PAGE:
Patients often feel scared when a medical practitioner mentions that they might have osteoarthritis, and fear that this is the first step towards being crippled. The truth however is that in most cases, people simply feel an occasional mild discomfort in the affected joint.
Arthritis generally refers to pain and restriction of movement in a joint. Osteoarthritis typically affects individual large, weight-bearing joints of the body such as the knees, hips, ankles, wrist and spine. However, it can occur in any joint in the body, including the shoulder, fingers and toes.
The most common form of arthritis is osteoarthritis. Osteoarthritis is usually caused by degenerative wear-and-tear to the cartilage on the ends of bones in a joint, possibly as a result of injury, poor blood flow or deformity. Symptoms include pain and stiffness which can come and go in episodes, possibly related to your activity level or even the weather.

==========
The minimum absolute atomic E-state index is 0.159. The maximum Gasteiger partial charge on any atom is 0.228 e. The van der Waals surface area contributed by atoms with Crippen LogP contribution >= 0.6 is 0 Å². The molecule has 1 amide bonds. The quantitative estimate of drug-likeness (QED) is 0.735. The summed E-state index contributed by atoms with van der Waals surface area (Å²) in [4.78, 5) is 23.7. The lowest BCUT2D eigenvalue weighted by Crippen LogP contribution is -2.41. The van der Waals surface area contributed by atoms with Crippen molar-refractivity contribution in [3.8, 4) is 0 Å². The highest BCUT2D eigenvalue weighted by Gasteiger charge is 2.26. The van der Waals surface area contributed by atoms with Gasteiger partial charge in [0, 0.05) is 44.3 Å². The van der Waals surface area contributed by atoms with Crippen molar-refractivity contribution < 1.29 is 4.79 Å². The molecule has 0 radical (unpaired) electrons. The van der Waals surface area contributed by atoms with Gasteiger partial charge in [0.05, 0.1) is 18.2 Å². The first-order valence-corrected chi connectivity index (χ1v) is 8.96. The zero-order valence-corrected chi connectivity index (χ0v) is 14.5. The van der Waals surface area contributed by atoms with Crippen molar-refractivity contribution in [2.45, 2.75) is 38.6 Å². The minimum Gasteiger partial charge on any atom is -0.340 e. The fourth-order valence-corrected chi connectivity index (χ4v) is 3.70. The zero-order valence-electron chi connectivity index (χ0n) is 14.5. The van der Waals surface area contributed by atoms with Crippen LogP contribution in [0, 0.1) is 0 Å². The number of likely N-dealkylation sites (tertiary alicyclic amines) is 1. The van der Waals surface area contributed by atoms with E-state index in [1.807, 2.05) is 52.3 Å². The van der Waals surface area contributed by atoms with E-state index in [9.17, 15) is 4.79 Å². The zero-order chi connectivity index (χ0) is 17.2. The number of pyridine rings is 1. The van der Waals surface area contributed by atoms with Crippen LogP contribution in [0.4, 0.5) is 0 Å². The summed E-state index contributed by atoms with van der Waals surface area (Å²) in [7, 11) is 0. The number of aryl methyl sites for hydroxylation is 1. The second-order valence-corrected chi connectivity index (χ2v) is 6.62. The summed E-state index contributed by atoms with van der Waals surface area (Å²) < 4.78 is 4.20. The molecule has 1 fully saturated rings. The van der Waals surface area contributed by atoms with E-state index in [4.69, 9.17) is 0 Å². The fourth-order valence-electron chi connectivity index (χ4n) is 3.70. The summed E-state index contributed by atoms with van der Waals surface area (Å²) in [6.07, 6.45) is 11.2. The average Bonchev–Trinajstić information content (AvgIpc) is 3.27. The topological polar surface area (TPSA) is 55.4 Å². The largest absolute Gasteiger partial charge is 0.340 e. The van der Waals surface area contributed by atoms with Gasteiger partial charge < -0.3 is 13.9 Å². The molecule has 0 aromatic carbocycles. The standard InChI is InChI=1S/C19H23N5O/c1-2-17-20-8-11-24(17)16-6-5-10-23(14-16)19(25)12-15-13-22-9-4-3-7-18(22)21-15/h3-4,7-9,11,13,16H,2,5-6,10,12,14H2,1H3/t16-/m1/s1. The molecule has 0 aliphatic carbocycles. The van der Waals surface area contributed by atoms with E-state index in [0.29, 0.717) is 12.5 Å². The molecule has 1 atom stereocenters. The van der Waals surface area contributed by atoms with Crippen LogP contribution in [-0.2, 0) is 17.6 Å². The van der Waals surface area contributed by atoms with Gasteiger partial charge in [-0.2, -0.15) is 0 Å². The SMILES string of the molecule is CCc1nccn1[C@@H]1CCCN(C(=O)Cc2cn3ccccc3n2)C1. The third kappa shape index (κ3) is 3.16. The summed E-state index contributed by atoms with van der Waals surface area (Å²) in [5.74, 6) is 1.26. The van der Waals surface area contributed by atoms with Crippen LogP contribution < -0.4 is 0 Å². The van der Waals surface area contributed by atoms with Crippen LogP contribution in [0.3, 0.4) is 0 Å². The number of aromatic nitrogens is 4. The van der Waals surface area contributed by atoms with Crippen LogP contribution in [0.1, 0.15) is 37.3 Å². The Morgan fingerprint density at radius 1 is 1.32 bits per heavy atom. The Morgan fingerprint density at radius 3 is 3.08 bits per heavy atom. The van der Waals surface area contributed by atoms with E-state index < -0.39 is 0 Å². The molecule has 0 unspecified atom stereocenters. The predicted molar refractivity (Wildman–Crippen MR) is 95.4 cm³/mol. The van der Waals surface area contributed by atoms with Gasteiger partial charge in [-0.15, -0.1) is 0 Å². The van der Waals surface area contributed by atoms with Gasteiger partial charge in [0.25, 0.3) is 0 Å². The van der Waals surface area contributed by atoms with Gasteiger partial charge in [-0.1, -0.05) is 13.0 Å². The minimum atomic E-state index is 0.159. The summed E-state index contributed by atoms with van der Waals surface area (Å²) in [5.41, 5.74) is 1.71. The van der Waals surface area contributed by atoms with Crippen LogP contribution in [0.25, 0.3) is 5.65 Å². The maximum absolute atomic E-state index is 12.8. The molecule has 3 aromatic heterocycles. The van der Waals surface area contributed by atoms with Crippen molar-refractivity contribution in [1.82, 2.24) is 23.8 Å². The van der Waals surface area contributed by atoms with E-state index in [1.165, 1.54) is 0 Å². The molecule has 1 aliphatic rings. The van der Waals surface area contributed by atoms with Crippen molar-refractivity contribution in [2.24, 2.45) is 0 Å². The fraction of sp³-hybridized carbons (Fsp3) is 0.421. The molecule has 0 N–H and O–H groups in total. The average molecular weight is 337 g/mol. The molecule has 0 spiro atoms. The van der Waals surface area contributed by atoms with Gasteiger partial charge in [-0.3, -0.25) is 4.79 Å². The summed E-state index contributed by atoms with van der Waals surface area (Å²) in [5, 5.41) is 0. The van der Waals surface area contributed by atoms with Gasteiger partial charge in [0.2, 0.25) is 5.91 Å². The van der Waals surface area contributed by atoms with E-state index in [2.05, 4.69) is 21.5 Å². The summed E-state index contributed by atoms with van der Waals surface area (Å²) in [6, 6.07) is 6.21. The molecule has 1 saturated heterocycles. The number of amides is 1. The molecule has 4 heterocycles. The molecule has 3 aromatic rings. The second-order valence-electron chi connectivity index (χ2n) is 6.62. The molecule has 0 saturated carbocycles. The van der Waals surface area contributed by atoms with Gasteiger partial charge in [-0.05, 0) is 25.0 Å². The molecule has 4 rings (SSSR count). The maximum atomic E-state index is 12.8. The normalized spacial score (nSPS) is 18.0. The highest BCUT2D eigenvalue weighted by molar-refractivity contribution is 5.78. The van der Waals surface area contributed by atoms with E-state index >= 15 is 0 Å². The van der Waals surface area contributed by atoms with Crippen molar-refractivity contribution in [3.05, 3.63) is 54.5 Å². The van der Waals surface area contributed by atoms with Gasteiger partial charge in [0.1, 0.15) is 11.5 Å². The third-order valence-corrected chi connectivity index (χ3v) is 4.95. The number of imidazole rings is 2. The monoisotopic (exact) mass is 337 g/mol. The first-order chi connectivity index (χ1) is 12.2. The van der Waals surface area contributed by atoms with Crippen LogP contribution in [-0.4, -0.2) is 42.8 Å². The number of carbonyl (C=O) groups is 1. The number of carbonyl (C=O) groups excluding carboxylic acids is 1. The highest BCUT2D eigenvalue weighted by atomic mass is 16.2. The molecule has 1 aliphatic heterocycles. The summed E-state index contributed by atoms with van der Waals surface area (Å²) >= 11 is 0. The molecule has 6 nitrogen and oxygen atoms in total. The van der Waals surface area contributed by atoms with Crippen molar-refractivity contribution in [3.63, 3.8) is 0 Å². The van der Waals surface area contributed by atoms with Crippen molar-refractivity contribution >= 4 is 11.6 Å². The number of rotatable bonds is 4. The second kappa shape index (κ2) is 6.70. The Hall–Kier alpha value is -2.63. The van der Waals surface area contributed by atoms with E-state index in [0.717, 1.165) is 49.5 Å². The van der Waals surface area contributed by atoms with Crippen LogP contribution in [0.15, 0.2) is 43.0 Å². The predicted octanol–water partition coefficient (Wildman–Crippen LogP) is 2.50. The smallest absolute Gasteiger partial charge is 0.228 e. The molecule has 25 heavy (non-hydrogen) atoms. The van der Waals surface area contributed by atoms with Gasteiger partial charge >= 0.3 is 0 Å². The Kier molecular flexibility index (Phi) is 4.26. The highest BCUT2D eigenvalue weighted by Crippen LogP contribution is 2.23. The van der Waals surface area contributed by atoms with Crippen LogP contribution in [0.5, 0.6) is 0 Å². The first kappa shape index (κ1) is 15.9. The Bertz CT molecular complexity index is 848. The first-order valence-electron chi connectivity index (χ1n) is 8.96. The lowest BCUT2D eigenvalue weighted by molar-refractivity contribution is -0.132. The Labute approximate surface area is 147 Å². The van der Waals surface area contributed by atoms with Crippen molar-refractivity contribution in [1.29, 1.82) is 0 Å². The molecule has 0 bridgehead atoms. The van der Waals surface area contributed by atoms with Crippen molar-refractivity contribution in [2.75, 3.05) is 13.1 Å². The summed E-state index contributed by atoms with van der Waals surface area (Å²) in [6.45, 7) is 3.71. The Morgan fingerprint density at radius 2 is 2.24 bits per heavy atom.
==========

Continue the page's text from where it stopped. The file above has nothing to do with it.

Having a good posture along with regular low-impact exercise, maintaining a healthy weight and reducing the stress on joints can help reduce the likelihood of developing or worsening osteoarthritis. Typically, osteoarthritis worsens at a very slow rate over a number of years, however many cases do not reach the stage that they need treatment.
Left: normal joint. Right: Reduced joint space as seen on an x-ray, typical for osteoarthritis.
Osteopathic treatment for osteoarthritis varies depending upon the location of the arthritis within the body. However, it generally involves gentle mobilisation of the affected joint and surrounding joints, gentle stretching exercise and stretching exercises for nearby muscles.
The severity of osteoarthritis determines the effectiveness of osteopathic treatment. It is possible for all of the cartilage within a joint to become worn away, in which case not much can be done for that joint. Treatment would instead be more focused with mobilising surrounding joints. Severe cases of osteoarthritis may require surgery.